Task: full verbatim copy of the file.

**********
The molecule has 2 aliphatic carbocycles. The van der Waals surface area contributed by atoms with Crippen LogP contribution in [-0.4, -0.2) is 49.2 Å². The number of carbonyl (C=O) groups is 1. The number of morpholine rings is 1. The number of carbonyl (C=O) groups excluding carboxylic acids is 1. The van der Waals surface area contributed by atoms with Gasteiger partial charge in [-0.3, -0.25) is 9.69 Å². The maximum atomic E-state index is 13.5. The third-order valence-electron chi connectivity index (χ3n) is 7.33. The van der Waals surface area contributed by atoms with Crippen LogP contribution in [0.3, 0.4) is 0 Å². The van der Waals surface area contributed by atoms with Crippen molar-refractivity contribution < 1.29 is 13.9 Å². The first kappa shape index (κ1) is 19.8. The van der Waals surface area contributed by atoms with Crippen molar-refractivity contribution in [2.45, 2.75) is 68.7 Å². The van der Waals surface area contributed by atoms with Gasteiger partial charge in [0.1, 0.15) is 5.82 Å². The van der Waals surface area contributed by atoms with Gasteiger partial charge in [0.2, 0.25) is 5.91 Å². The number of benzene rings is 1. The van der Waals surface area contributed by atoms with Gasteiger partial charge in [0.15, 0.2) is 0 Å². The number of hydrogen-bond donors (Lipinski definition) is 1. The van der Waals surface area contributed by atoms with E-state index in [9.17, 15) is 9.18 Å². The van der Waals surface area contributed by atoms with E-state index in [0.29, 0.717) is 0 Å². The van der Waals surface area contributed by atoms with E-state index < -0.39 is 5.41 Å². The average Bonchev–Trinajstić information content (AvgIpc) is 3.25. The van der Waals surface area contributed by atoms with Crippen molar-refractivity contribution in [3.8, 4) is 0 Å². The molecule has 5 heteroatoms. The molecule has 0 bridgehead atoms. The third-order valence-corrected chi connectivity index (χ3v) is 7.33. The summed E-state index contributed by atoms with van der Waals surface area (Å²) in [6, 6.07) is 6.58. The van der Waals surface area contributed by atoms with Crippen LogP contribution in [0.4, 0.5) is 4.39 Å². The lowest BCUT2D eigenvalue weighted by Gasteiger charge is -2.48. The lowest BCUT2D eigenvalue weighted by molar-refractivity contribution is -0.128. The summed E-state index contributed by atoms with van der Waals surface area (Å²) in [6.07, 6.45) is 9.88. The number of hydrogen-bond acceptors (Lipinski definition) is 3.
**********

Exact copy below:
The molecule has 2 aliphatic carbocycles. The van der Waals surface area contributed by atoms with Crippen LogP contribution in [-0.4, -0.2) is 49.2 Å². The number of carbonyl (C=O) groups is 1. The number of morpholine rings is 1. The number of carbonyl (C=O) groups excluding carboxylic acids is 1. The van der Waals surface area contributed by atoms with Gasteiger partial charge in [-0.3, -0.25) is 9.69 Å². The maximum atomic E-state index is 13.5. The third-order valence-electron chi connectivity index (χ3n) is 7.33. The van der Waals surface area contributed by atoms with Crippen LogP contribution in [0.3, 0.4) is 0 Å². The van der Waals surface area contributed by atoms with Crippen molar-refractivity contribution < 1.29 is 13.9 Å². The first kappa shape index (κ1) is 19.8. The van der Waals surface area contributed by atoms with Crippen molar-refractivity contribution in [2.45, 2.75) is 68.7 Å². The van der Waals surface area contributed by atoms with Gasteiger partial charge in [0.1, 0.15) is 5.82 Å². The van der Waals surface area contributed by atoms with Gasteiger partial charge in [0.2, 0.25) is 5.91 Å². The number of benzene rings is 1. The van der Waals surface area contributed by atoms with Gasteiger partial charge in [0.15, 0.2) is 0 Å². The number of hydrogen-bond donors (Lipinski definition) is 1. The van der Waals surface area contributed by atoms with E-state index in [9.17, 15) is 9.18 Å². The van der Waals surface area contributed by atoms with E-state index in [0.29, 0.717) is 0 Å². The van der Waals surface area contributed by atoms with E-state index < -0.39 is 5.41 Å². The average Bonchev–Trinajstić information content (AvgIpc) is 3.25. The van der Waals surface area contributed by atoms with Crippen molar-refractivity contribution in [3.8, 4) is 0 Å². The molecule has 5 heteroatoms. The molecule has 0 bridgehead atoms. The third-order valence-corrected chi connectivity index (χ3v) is 7.33. The summed E-state index contributed by atoms with van der Waals surface area (Å²) in [6, 6.07) is 6.58. The van der Waals surface area contributed by atoms with Crippen LogP contribution in [0.4, 0.5) is 4.39 Å². The lowest BCUT2D eigenvalue weighted by Gasteiger charge is -2.48. The lowest BCUT2D eigenvalue weighted by molar-refractivity contribution is -0.128. The summed E-state index contributed by atoms with van der Waals surface area (Å²) in [6.07, 6.45) is 9.88. The number of hydrogen-bond acceptors (Lipinski definition) is 3.